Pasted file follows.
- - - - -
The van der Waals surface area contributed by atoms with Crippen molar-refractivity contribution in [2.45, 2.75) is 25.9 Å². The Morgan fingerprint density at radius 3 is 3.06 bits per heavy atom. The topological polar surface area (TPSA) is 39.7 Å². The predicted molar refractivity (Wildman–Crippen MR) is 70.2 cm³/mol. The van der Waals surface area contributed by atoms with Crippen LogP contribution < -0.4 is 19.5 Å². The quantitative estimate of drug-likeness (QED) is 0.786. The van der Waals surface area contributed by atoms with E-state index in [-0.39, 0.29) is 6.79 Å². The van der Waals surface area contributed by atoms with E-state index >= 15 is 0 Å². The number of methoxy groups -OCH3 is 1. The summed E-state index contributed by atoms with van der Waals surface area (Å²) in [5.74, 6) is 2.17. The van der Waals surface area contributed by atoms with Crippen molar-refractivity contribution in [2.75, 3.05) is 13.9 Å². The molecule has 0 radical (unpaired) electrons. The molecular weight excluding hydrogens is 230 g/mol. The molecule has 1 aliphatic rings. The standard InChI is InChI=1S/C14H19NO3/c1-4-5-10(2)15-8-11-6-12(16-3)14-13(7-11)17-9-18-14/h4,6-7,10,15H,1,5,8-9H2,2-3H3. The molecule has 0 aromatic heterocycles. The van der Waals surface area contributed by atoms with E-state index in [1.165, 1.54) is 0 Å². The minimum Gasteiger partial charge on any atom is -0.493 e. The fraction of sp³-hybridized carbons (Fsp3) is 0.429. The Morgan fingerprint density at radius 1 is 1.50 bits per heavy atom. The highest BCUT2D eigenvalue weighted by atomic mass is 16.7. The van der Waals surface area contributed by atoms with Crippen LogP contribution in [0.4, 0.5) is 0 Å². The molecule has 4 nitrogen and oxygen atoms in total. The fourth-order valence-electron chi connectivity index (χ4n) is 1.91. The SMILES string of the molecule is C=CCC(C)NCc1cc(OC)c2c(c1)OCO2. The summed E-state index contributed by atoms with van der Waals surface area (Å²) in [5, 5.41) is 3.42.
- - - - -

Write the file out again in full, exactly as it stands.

The van der Waals surface area contributed by atoms with Crippen molar-refractivity contribution in [2.45, 2.75) is 25.9 Å². The Morgan fingerprint density at radius 3 is 3.06 bits per heavy atom. The topological polar surface area (TPSA) is 39.7 Å². The predicted molar refractivity (Wildman–Crippen MR) is 70.2 cm³/mol. The van der Waals surface area contributed by atoms with Crippen LogP contribution < -0.4 is 19.5 Å². The quantitative estimate of drug-likeness (QED) is 0.786. The van der Waals surface area contributed by atoms with E-state index in [-0.39, 0.29) is 6.79 Å². The van der Waals surface area contributed by atoms with E-state index >= 15 is 0 Å². The number of methoxy groups -OCH3 is 1. The summed E-state index contributed by atoms with van der Waals surface area (Å²) in [5.74, 6) is 2.17. The van der Waals surface area contributed by atoms with Crippen molar-refractivity contribution in [2.75, 3.05) is 13.9 Å². The molecule has 0 radical (unpaired) electrons. The molecular weight excluding hydrogens is 230 g/mol. The molecule has 1 aliphatic rings. The standard InChI is InChI=1S/C14H19NO3/c1-4-5-10(2)15-8-11-6-12(16-3)14-13(7-11)17-9-18-14/h4,6-7,10,15H,1,5,8-9H2,2-3H3. The molecule has 0 aromatic heterocycles. The van der Waals surface area contributed by atoms with E-state index in [1.165, 1.54) is 0 Å². The minimum Gasteiger partial charge on any atom is -0.493 e. The fraction of sp³-hybridized carbons (Fsp3) is 0.429. The Morgan fingerprint density at radius 1 is 1.50 bits per heavy atom. The highest BCUT2D eigenvalue weighted by atomic mass is 16.7. The van der Waals surface area contributed by atoms with Crippen LogP contribution in [0.4, 0.5) is 0 Å². The molecule has 4 nitrogen and oxygen atoms in total. The fourth-order valence-electron chi connectivity index (χ4n) is 1.91. The SMILES string of the molecule is C=CCC(C)NCc1cc(OC)c2c(c1)OCO2. The summed E-state index contributed by atoms with van der Waals surface area (Å²) in [5, 5.41) is 3.42.